Oregon Ballot Measure 303 (2008)
|Not on Ballot|
| This measure did not or |
will not appear on a ballot
Marriage and Family
|Not on ballot|
Measure 303 was filed on May 16, 2007 and approved for circulation on May 18, 2007. 62,000 signatures were submitted in fall 2007 and on October 8, 2007, the Oregon Secretary of State declared that not enough signatures were valid. Subsequently, the Alliance Defense Fund filed a federal lawsuit, Lemons v. Bradbury, on behalf of several Oregon residents who had signed the petition. On February 1, 2008, Judge Michael Mosman ruled against the plaintiff. In March 2008, the Alliance Defense Fund filed an appeal of Judge Mosman's ruling, Lemons v. Bradbury, to the United States Court of Appeals for the Ninth Circuit.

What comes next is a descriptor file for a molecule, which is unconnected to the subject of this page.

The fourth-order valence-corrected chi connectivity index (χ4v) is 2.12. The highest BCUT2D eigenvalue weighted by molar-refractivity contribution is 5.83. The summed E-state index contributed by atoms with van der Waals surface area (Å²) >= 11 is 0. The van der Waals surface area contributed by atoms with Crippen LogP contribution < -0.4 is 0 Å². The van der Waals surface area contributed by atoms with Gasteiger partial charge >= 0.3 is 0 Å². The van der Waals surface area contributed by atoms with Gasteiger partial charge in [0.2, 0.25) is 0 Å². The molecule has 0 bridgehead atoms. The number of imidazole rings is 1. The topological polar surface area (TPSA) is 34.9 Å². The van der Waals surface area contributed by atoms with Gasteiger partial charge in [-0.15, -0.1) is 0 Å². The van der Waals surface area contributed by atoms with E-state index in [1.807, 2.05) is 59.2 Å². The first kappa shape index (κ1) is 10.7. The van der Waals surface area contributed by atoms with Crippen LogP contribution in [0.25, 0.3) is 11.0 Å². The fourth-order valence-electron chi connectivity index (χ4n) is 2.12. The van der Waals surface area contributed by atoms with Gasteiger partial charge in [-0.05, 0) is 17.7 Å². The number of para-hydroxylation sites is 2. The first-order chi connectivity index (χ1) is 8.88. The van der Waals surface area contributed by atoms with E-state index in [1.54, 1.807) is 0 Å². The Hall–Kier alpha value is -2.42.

On August 14, 2008, a three-judge panel of the Ninth Circuit ruled against the plaintiff.
The referendum was supported by Concerned Oregonians. Their argument for overturning ballot measure 303 is that by granting same-sex couples domestic partnerships, HB 2007 violates the Oregon Constitution by giving homosexuals the benefits of marriage (which is defined in Oregon as being between one man and one woman).
Janice Bentson, Aleksandr Voronko, and Carolyn Wendell were the chief petitioners of the measure.
Ballot Measure 303 was opposed by Basic Rights Oregon, who work toward ending discrimination based on sexual orientation and gender identity in Oregon. Their argument for keeping ballot measure 303 were that 1) it was already a law -- Oregonians already had spoken on this issue and 2) they wanted to protect basic fairness and protect all Oregon families from discrimination.
- List of Oregon ballot measures
- Oregon 2008 citizen initiatives
- Campaign finance requirements for Oregon ballot measures
- Laws governing the initiative process in Oregon
- Marriage and family on the ballot
- Full text of the Referendum
- Concerned Oregonians
- Basic Rights Oregon website
- BRO Blog
- Oregon Secretary of State referendum details